National Assisted Living Week: Retired doctors stay in the neighborhoodMoving is stressful, especially when it’s sudden. That was the case for John Sanford and Julie Moller, both retired physicians.
By: Thomas Vaughn, Duluth Budgeteer News
Moving is stressful, especially when it’s sudden. That was the case for John Sanford and Julie Moller, both retired physicians.
“We couldn’t believe we’d ever need assisted living,” said Sanford, who is now recovered from hip replacement surgery in August. “But, I’m never going to be able to drive again.”
During Sanford’s recovery at The Fountains, a short-term care center located on the Ecumen Lakeshore campus at 4002 London Rd., the couple agreed that the time had come to find an assisted living residence.
Former residents of an apartment complex called The Chateau just one block away, they had enjoyed walking by the Ecumen construction site each evening, watching it rise. Moller also remembered doing rounds at Lakeshore Lutheran Home, a former nursing home torn down when Ecumen built its current care facility. After the new campus opened in 2005, the couple volunteered time escorting residents who needed help getting to the dining areas, physical therapy rooms or other in-house locations, and also befriended residents.
Now, they live in The Shores, a section of the campus set aside as assisted living apartments. With birthdays only ten days apart, they will both turn 86 within the next 30 days.
Both expressed gratitude that they were able to remain in their neighborhood. After they both joined the Duluth Clinic in 1957, they raised their four children in a home near Congdon Elementary School. Moller was the first woman physician to practice medicine with the Duluth Clinic.
“The attitudes here are wonderful,” said Sanford during a discussion about assisted living in the couple’s living room. “The staff knows our names. They love us here.”
Rita Walker, assisted living and memory care director, works with both incoming residents and family members who help with the transition.
“Most important, it reduces people’s anxiety level,” Walker said when talking about the distinctions between assisted living and living independently at home. “People relax, become more comfortable, and worry less about small things. That all reduces anxiety.”
Ellen Altman, Sanford and Moller’s daughter, lives a few minutes from The Shores. Her brother Paul also lives nearby. Together, they managed the paperwork and moving logistics for their parents during the recent move.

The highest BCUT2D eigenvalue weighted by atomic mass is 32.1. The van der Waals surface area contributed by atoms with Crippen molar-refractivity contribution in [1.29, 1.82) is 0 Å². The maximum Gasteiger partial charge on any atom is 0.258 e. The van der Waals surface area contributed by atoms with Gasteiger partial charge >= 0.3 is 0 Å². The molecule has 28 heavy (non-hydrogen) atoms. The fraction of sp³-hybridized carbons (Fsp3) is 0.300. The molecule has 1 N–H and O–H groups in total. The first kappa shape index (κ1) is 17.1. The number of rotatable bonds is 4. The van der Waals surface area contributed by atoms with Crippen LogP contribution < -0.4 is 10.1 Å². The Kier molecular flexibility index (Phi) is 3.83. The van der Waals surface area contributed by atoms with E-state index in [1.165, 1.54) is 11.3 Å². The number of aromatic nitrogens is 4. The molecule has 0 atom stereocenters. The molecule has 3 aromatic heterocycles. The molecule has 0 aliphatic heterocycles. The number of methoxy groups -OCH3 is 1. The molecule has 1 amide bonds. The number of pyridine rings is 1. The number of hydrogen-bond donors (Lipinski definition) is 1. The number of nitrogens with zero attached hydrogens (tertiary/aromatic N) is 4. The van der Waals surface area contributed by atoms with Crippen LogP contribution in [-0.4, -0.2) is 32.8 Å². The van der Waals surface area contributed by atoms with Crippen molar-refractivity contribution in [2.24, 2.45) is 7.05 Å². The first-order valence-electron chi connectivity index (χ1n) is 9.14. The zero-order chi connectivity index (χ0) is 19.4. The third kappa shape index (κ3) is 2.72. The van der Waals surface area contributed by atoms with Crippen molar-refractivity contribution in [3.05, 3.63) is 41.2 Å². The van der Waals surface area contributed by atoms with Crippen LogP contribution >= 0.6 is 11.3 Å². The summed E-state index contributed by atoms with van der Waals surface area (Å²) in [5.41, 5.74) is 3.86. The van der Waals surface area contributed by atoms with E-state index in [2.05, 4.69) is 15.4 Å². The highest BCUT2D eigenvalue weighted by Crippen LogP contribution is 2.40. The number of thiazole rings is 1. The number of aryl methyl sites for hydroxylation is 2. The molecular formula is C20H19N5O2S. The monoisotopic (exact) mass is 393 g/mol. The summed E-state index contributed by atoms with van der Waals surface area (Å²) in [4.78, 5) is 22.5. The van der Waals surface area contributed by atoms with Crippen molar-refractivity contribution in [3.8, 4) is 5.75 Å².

Ellen agreed with Walker, and added that anxiety levels also go down for other family members.
“It’s good for my parents to be in a place where they don’t have to shop, prepare meals or do laundry,” said Altman. “They get their medications given to them — that was a really big concern. So, they’re getting what they’re supposed to be getting when they’re supposed to be getting it. We just feel like we don’t have to be worried like we would have been if they were still on their own.”
Living closer to friends is also a benefit. Sanford and Moller have known Jack Birk since 1971.
“Coming here is a big change in one’s social life,” Birk said. “If you know somebody — that they’re here – that they’re very welcoming — then it’s a wonderful place to be. It makes it pleasant.”
“You know that you’re not by yourself. People are also here for the same reason you are. You see them in the hall or at activities,” said Helen Browne, who has lived at The Shores for 6 years and has known Moller and Sanford for decades through their church. “If you call, somebody’s there. I don’t think I’d want it any other way. I’m glad my family found this place for me to live.”
Sanford and Moller continue to serve others now by being present for them during meals and conversations.
“Julie and John are just so pleasant and welcoming. Even though they just went through a rough patch in life, they are very positive,” Walker said. “Sitting at the dining room table, they include everyone in their conversation and they make it feel like it’s family dining time. They value everybody’s opinion and input.”
“We appreciate that people we know do live here — there’s a lot of satisfaction in that,” Sanford said. “We just feel it’s God’s grace that we’re here. It’s a blessing in the truest sense of the word. This place is one of God’s blessings.”